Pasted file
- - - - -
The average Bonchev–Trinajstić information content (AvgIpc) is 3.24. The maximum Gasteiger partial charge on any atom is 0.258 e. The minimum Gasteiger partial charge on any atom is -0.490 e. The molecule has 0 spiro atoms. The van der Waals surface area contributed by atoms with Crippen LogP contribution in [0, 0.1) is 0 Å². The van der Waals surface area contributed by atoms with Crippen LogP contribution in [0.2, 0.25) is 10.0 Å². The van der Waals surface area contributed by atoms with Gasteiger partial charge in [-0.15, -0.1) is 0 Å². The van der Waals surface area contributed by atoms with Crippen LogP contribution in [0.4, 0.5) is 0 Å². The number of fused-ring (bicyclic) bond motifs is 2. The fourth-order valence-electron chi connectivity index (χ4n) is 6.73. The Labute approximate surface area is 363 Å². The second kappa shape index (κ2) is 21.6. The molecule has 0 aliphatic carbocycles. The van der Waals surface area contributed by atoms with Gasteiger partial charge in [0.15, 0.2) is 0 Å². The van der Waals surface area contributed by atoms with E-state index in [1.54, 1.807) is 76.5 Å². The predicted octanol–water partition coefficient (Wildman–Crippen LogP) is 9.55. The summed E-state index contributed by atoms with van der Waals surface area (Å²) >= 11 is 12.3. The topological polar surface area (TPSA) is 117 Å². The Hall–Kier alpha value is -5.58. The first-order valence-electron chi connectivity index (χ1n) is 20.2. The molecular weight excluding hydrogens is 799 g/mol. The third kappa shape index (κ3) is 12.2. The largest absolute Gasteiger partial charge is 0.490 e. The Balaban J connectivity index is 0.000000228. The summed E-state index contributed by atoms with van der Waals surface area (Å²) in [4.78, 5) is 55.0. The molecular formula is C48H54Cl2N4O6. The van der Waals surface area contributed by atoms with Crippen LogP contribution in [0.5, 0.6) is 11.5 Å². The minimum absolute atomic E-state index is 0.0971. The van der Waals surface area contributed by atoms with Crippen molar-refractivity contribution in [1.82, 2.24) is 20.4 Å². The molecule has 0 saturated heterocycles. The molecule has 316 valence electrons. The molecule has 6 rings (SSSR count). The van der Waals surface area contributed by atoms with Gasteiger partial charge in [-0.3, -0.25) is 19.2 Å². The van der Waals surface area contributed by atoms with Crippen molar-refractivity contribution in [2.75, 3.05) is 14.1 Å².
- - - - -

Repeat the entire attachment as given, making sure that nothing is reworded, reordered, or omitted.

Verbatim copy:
The average Bonchev–Trinajstić information content (AvgIpc) is 3.24. The maximum Gasteiger partial charge on any atom is 0.258 e. The minimum Gasteiger partial charge on any atom is -0.490 e. The molecule has 0 spiro atoms. The van der Waals surface area contributed by atoms with Crippen LogP contribution in [0, 0.1) is 0 Å². The van der Waals surface area contributed by atoms with Crippen LogP contribution in [0.2, 0.25) is 10.0 Å². The van der Waals surface area contributed by atoms with Gasteiger partial charge in [-0.15, -0.1) is 0 Å². The van der Waals surface area contributed by atoms with Crippen LogP contribution in [0.4, 0.5) is 0 Å². The number of fused-ring (bicyclic) bond motifs is 2. The fourth-order valence-electron chi connectivity index (χ4n) is 6.73. The Labute approximate surface area is 363 Å². The second kappa shape index (κ2) is 21.6. The molecule has 0 aliphatic carbocycles. The van der Waals surface area contributed by atoms with Gasteiger partial charge in [0.15, 0.2) is 0 Å². The van der Waals surface area contributed by atoms with E-state index in [1.54, 1.807) is 76.5 Å². The predicted octanol–water partition coefficient (Wildman–Crippen LogP) is 9.55. The summed E-state index contributed by atoms with van der Waals surface area (Å²) >= 11 is 12.3. The topological polar surface area (TPSA) is 117 Å². The Hall–Kier alpha value is -5.58. The first-order valence-electron chi connectivity index (χ1n) is 20.2. The molecular weight excluding hydrogens is 799 g/mol. The third kappa shape index (κ3) is 12.2. The largest absolute Gasteiger partial charge is 0.490 e. The Balaban J connectivity index is 0.000000228. The summed E-state index contributed by atoms with van der Waals surface area (Å²) in [4.78, 5) is 55.0. The molecular formula is C48H54Cl2N4O6. The van der Waals surface area contributed by atoms with Crippen LogP contribution in [0.5, 0.6) is 11.5 Å². The minimum absolute atomic E-state index is 0.0971. The van der Waals surface area contributed by atoms with Crippen molar-refractivity contribution in [1.82, 2.24) is 20.4 Å². The molecule has 0 saturated heterocycles. The molecule has 316 valence electrons. The molecule has 6 rings (SSSR count). The van der Waals surface area contributed by atoms with Gasteiger partial charge in [-0.3, -0.25) is 19.2 Å². The van der Waals surface area contributed by atoms with Crippen molar-refractivity contribution in [2.75, 3.05) is 14.1 Å².